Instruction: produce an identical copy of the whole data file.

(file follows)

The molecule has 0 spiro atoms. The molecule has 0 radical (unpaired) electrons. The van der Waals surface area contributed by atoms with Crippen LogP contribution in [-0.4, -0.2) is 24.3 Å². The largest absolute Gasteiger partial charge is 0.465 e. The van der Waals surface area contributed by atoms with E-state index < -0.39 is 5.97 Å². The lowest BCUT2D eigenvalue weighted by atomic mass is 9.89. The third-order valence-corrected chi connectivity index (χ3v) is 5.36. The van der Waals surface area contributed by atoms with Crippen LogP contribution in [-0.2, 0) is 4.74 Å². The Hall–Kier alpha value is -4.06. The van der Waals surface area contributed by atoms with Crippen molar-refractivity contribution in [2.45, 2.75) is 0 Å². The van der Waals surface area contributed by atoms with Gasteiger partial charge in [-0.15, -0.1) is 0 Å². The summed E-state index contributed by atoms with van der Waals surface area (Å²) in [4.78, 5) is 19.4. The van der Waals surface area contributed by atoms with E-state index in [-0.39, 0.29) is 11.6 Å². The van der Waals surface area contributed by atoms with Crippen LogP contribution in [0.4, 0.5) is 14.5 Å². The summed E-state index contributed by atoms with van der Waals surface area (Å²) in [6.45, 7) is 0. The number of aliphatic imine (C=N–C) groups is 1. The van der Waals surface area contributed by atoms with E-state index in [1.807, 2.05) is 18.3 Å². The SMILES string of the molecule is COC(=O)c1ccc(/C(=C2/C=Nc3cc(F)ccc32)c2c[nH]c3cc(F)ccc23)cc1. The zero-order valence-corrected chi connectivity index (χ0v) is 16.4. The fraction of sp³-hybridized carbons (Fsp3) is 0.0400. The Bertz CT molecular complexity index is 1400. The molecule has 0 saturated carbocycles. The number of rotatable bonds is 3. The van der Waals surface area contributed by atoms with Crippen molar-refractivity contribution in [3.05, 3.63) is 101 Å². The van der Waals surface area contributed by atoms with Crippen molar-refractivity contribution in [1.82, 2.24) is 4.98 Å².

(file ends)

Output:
The molecule has 0 spiro atoms. The molecule has 0 radical (unpaired) electrons. The van der Waals surface area contributed by atoms with Crippen LogP contribution in [-0.4, -0.2) is 24.3 Å². The largest absolute Gasteiger partial charge is 0.465 e. The van der Waals surface area contributed by atoms with E-state index < -0.39 is 5.97 Å². The lowest BCUT2D eigenvalue weighted by atomic mass is 9.89. The third-order valence-corrected chi connectivity index (χ3v) is 5.36. The van der Waals surface area contributed by atoms with Crippen LogP contribution in [-0.2, 0) is 4.74 Å². The Hall–Kier alpha value is -4.06. The van der Waals surface area contributed by atoms with Crippen molar-refractivity contribution in [2.45, 2.75) is 0 Å². The van der Waals surface area contributed by atoms with Gasteiger partial charge in [-0.15, -0.1) is 0 Å². The summed E-state index contributed by atoms with van der Waals surface area (Å²) in [4.78, 5) is 19.4. The van der Waals surface area contributed by atoms with E-state index in [-0.39, 0.29) is 11.6 Å². The van der Waals surface area contributed by atoms with Crippen LogP contribution in [0.4, 0.5) is 14.5 Å². The summed E-state index contributed by atoms with van der Waals surface area (Å²) in [6.45, 7) is 0. The number of aliphatic imine (C=N–C) groups is 1. The van der Waals surface area contributed by atoms with E-state index in [1.807, 2.05) is 18.3 Å². The SMILES string of the molecule is COC(=O)c1ccc(/C(=C2/C=Nc3cc(F)ccc32)c2c[nH]c3cc(F)ccc23)cc1. The zero-order valence-corrected chi connectivity index (χ0v) is 16.4. The fraction of sp³-hybridized carbons (Fsp3) is 0.0400. The Bertz CT molecular complexity index is 1400. The molecule has 0 saturated carbocycles. The number of rotatable bonds is 3. The van der Waals surface area contributed by atoms with Crippen molar-refractivity contribution in [3.05, 3.63) is 101 Å². The van der Waals surface area contributed by atoms with Crippen molar-refractivity contribution in [1.82, 2.24) is 4.98 Å².